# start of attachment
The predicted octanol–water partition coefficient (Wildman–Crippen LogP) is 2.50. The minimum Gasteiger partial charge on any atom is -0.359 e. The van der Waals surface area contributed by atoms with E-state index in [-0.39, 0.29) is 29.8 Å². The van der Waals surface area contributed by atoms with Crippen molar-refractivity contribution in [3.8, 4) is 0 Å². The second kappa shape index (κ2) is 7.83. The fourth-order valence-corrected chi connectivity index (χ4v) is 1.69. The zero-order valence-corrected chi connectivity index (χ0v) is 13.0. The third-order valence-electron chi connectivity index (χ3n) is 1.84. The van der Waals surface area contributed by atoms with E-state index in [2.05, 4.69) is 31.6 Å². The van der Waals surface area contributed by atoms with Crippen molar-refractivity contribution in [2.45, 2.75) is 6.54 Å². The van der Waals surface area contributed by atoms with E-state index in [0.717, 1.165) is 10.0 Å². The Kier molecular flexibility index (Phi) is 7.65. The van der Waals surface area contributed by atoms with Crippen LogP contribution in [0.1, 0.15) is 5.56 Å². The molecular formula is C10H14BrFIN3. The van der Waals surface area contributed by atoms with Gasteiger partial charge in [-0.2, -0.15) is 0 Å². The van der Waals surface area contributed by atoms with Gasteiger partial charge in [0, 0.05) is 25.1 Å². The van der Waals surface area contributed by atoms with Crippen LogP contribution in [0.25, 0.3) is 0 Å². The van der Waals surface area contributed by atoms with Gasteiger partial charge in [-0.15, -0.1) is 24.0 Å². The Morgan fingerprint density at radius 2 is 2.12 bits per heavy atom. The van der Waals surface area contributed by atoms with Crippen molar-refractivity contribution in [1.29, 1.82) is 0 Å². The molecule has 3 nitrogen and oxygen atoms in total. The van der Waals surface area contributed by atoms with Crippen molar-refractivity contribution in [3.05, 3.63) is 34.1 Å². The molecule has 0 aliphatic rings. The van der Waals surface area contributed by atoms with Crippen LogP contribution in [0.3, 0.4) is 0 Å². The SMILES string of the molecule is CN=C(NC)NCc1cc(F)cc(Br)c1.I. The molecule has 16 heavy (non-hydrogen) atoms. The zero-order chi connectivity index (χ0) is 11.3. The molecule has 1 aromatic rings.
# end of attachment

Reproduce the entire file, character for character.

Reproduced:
The predicted octanol–water partition coefficient (Wildman–Crippen LogP) is 2.50. The minimum Gasteiger partial charge on any atom is -0.359 e. The van der Waals surface area contributed by atoms with E-state index in [-0.39, 0.29) is 29.8 Å². The van der Waals surface area contributed by atoms with Crippen molar-refractivity contribution in [3.8, 4) is 0 Å². The second kappa shape index (κ2) is 7.83. The fourth-order valence-corrected chi connectivity index (χ4v) is 1.69. The zero-order valence-corrected chi connectivity index (χ0v) is 13.0. The third-order valence-electron chi connectivity index (χ3n) is 1.84. The van der Waals surface area contributed by atoms with E-state index in [2.05, 4.69) is 31.6 Å². The van der Waals surface area contributed by atoms with Crippen molar-refractivity contribution in [2.45, 2.75) is 6.54 Å². The van der Waals surface area contributed by atoms with E-state index in [0.717, 1.165) is 10.0 Å². The Kier molecular flexibility index (Phi) is 7.65. The van der Waals surface area contributed by atoms with Crippen LogP contribution in [0.1, 0.15) is 5.56 Å². The molecular formula is C10H14BrFIN3. The van der Waals surface area contributed by atoms with Gasteiger partial charge in [-0.2, -0.15) is 0 Å². The van der Waals surface area contributed by atoms with Gasteiger partial charge in [0, 0.05) is 25.1 Å². The van der Waals surface area contributed by atoms with Crippen LogP contribution in [0.25, 0.3) is 0 Å². The van der Waals surface area contributed by atoms with Gasteiger partial charge in [-0.15, -0.1) is 24.0 Å². The Morgan fingerprint density at radius 2 is 2.12 bits per heavy atom. The van der Waals surface area contributed by atoms with Crippen molar-refractivity contribution in [1.29, 1.82) is 0 Å². The molecule has 3 nitrogen and oxygen atoms in total. The van der Waals surface area contributed by atoms with Crippen molar-refractivity contribution in [3.05, 3.63) is 34.1 Å². The molecule has 0 aliphatic rings. The van der Waals surface area contributed by atoms with Crippen LogP contribution in [0.3, 0.4) is 0 Å². The SMILES string of the molecule is CN=C(NC)NCc1cc(F)cc(Br)c1.I. The molecule has 16 heavy (non-hydrogen) atoms. The zero-order chi connectivity index (χ0) is 11.3. The molecule has 1 aromatic rings.